Newton's Three Laws

Sir Isaac Newton's Three Laws of Motion

Isaac Newton - The Discoverer of the Laws of Motion

Sir Isaac Newton was the scientist that discovered the three laws of motion. This infographic will go over Newton's three laws of motion.

Newton's First Law of Motion

In one word, the first law of motion can be called the law of inertia. This law states that if an object is still, it will stay still, and if an object is moving, it will stay moving in with the same speed and direction, unless a force greater than that object acts on it. In the visual, the ball starts to move when the force (the big black arrow) pushes it. The ball keeps on moving in the path of the small black arrows until it hits the cube, which is the unbalanced force. It bounces of the cube and moves a little bit in the opposite direction (small red arrow). Also, if you try to roll a ball up a hill, gravity will apply a force on the ball, making the ball eventually roll back down the hill.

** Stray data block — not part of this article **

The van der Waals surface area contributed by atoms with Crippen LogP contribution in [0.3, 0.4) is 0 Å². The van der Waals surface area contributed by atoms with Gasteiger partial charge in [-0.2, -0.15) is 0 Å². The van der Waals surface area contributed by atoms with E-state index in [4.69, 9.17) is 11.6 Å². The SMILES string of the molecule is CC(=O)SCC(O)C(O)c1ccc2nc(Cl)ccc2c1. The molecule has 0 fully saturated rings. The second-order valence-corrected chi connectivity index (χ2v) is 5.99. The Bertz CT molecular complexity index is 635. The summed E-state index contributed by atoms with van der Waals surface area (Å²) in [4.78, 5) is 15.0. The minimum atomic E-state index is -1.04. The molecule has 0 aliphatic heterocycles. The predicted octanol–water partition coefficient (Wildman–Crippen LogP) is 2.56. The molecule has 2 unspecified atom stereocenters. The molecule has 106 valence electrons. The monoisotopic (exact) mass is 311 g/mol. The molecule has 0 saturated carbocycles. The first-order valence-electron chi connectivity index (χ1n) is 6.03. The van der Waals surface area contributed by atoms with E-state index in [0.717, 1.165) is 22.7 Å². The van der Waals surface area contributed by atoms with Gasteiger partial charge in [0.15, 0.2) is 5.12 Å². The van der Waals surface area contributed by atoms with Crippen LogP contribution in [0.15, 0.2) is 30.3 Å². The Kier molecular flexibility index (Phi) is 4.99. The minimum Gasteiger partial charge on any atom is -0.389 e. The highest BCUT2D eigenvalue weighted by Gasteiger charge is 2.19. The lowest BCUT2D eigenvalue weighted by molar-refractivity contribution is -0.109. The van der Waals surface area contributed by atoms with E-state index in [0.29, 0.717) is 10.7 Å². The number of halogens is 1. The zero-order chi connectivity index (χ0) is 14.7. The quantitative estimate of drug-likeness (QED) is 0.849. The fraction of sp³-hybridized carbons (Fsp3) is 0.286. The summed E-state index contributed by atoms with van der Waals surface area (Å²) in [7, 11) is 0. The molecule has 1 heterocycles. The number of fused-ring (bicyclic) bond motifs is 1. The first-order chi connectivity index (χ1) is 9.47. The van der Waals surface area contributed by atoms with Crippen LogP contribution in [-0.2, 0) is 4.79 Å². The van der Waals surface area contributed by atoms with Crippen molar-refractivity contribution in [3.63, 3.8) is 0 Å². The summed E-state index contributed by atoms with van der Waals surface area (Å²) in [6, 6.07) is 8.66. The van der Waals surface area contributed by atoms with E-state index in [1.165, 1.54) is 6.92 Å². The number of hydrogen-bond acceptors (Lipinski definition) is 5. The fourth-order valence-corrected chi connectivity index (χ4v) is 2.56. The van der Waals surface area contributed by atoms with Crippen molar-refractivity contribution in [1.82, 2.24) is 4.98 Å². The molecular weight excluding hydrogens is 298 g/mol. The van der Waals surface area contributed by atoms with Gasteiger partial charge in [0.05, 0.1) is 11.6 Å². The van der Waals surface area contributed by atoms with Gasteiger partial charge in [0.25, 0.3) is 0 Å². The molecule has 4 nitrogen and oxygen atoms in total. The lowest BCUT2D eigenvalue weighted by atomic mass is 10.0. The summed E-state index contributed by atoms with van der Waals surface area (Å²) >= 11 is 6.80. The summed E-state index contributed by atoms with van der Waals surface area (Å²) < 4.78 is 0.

Newton's Second Law of Motion

This law can be called the law of acceleration. It states that the harder you push on an object, the farther it will go. The more mass it has, the more force you will have to apply. As you can see in the pictures, the empty grocery cart is easier to push. But when it is full of things, I have to apply more force to it to move it at the same speed as the empty cart.

Newton's Third Law of Motion

In two words, Newton's third law can be called the law of action-reaction. This law says that when any force is applied, a force is put back on it that is the different in direction, but yet same in size. For example, a person throws a ball at the wall (the applied force). When it hits the wall, the wall applies a force back. The reapplied force is the same in size, but different in direction, as it moves back towards the person.